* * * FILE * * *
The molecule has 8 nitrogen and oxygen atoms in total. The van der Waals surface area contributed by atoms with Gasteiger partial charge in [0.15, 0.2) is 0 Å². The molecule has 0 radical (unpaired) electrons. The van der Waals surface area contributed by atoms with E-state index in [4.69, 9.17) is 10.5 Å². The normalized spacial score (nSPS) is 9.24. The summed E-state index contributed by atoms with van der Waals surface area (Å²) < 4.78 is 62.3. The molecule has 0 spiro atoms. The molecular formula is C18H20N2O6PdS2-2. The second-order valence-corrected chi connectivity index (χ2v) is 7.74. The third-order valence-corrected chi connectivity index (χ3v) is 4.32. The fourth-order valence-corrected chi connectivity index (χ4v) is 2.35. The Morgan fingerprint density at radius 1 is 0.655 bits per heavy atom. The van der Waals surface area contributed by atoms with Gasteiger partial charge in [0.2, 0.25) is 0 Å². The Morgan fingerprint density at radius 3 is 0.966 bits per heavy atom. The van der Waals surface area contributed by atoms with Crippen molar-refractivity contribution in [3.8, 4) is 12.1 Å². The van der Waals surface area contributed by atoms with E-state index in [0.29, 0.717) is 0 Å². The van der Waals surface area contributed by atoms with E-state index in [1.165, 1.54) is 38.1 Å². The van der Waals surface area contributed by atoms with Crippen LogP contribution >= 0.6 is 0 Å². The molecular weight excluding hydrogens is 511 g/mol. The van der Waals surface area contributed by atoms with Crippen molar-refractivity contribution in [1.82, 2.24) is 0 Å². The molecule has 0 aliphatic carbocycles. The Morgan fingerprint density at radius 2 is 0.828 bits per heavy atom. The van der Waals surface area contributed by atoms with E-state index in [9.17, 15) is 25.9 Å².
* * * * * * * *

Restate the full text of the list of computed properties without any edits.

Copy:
The molecule has 8 nitrogen and oxygen atoms in total. The van der Waals surface area contributed by atoms with Gasteiger partial charge in [0.15, 0.2) is 0 Å². The molecule has 0 radical (unpaired) electrons. The van der Waals surface area contributed by atoms with E-state index in [4.69, 9.17) is 10.5 Å². The normalized spacial score (nSPS) is 9.24. The summed E-state index contributed by atoms with van der Waals surface area (Å²) < 4.78 is 62.3. The molecule has 0 spiro atoms. The molecular formula is C18H20N2O6PdS2-2. The second-order valence-corrected chi connectivity index (χ2v) is 7.74. The third-order valence-corrected chi connectivity index (χ3v) is 4.32. The fourth-order valence-corrected chi connectivity index (χ4v) is 2.35. The Morgan fingerprint density at radius 1 is 0.655 bits per heavy atom. The van der Waals surface area contributed by atoms with Gasteiger partial charge in [0.2, 0.25) is 0 Å². The Morgan fingerprint density at radius 3 is 0.966 bits per heavy atom. The van der Waals surface area contributed by atoms with Crippen molar-refractivity contribution in [3.8, 4) is 12.1 Å². The van der Waals surface area contributed by atoms with E-state index in [0.29, 0.717) is 0 Å². The van der Waals surface area contributed by atoms with E-state index in [1.165, 1.54) is 38.1 Å². The van der Waals surface area contributed by atoms with Crippen LogP contribution >= 0.6 is 0 Å². The molecular weight excluding hydrogens is 511 g/mol. The van der Waals surface area contributed by atoms with Crippen molar-refractivity contribution in [1.82, 2.24) is 0 Å². The molecule has 0 aliphatic carbocycles. The Morgan fingerprint density at radius 2 is 0.828 bits per heavy atom. The van der Waals surface area contributed by atoms with E-state index in [9.17, 15) is 25.9 Å².